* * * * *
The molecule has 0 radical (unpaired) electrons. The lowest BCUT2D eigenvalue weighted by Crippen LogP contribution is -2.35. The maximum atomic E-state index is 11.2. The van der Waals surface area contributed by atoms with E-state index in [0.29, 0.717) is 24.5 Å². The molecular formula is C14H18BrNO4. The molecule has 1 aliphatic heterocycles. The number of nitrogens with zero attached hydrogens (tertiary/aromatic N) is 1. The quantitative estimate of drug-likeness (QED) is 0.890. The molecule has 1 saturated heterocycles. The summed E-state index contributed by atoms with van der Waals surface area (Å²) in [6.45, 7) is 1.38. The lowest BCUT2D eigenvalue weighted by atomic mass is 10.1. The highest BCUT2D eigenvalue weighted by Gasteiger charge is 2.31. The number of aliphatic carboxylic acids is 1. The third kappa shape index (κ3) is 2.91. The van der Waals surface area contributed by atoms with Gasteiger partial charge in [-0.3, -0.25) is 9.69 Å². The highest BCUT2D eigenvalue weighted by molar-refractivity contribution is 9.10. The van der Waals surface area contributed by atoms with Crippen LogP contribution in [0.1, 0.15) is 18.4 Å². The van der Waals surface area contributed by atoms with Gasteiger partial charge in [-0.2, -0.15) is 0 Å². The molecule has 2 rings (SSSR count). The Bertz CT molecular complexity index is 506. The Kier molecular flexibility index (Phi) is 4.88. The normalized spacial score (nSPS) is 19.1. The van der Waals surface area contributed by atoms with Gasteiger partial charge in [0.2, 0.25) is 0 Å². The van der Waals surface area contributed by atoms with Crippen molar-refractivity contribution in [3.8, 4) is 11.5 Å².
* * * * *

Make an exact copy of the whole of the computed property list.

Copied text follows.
The molecule has 0 radical (unpaired) electrons. The lowest BCUT2D eigenvalue weighted by Crippen LogP contribution is -2.35. The maximum atomic E-state index is 11.2. The van der Waals surface area contributed by atoms with E-state index in [0.29, 0.717) is 24.5 Å². The molecular formula is C14H18BrNO4. The molecule has 1 aliphatic heterocycles. The number of nitrogens with zero attached hydrogens (tertiary/aromatic N) is 1. The quantitative estimate of drug-likeness (QED) is 0.890. The molecule has 1 saturated heterocycles. The summed E-state index contributed by atoms with van der Waals surface area (Å²) in [6.45, 7) is 1.38. The lowest BCUT2D eigenvalue weighted by atomic mass is 10.1. The highest BCUT2D eigenvalue weighted by Gasteiger charge is 2.31. The number of aliphatic carboxylic acids is 1. The third kappa shape index (κ3) is 2.91. The van der Waals surface area contributed by atoms with Gasteiger partial charge in [-0.3, -0.25) is 9.69 Å². The highest BCUT2D eigenvalue weighted by molar-refractivity contribution is 9.10. The van der Waals surface area contributed by atoms with Crippen LogP contribution in [0.1, 0.15) is 18.4 Å². The van der Waals surface area contributed by atoms with Gasteiger partial charge in [-0.2, -0.15) is 0 Å². The molecule has 2 rings (SSSR count). The Bertz CT molecular complexity index is 506. The Kier molecular flexibility index (Phi) is 4.88. The normalized spacial score (nSPS) is 19.1. The van der Waals surface area contributed by atoms with Gasteiger partial charge in [0.2, 0.25) is 0 Å². The van der Waals surface area contributed by atoms with Crippen molar-refractivity contribution in [3.8, 4) is 11.5 Å².